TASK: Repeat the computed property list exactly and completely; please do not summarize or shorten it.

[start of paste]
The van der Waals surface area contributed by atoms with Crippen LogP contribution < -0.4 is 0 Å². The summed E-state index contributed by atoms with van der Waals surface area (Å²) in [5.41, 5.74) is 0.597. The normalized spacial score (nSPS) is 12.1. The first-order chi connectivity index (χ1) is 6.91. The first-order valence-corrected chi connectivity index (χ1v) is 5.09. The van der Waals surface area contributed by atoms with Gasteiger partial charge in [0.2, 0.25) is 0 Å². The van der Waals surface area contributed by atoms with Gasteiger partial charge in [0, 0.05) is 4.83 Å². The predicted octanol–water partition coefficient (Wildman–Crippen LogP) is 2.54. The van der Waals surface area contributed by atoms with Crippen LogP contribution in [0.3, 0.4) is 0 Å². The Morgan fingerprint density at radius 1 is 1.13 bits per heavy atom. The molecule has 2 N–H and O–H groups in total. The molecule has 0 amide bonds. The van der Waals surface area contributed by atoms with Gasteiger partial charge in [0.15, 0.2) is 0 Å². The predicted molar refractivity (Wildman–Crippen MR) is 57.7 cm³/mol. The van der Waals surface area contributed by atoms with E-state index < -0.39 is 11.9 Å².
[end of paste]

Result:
The van der Waals surface area contributed by atoms with Crippen LogP contribution < -0.4 is 0 Å². The summed E-state index contributed by atoms with van der Waals surface area (Å²) in [5.41, 5.74) is 0.597. The normalized spacial score (nSPS) is 12.1. The first-order chi connectivity index (χ1) is 6.91. The first-order valence-corrected chi connectivity index (χ1v) is 5.09. The van der Waals surface area contributed by atoms with Gasteiger partial charge in [0.2, 0.25) is 0 Å². The van der Waals surface area contributed by atoms with Gasteiger partial charge in [0, 0.05) is 4.83 Å². The predicted octanol–water partition coefficient (Wildman–Crippen LogP) is 2.54. The van der Waals surface area contributed by atoms with Crippen LogP contribution in [0.3, 0.4) is 0 Å². The Morgan fingerprint density at radius 1 is 1.13 bits per heavy atom. The molecule has 2 N–H and O–H groups in total. The molecule has 0 amide bonds. The van der Waals surface area contributed by atoms with Gasteiger partial charge in [0.15, 0.2) is 0 Å². The predicted molar refractivity (Wildman–Crippen MR) is 57.7 cm³/mol. The van der Waals surface area contributed by atoms with E-state index < -0.39 is 11.9 Å².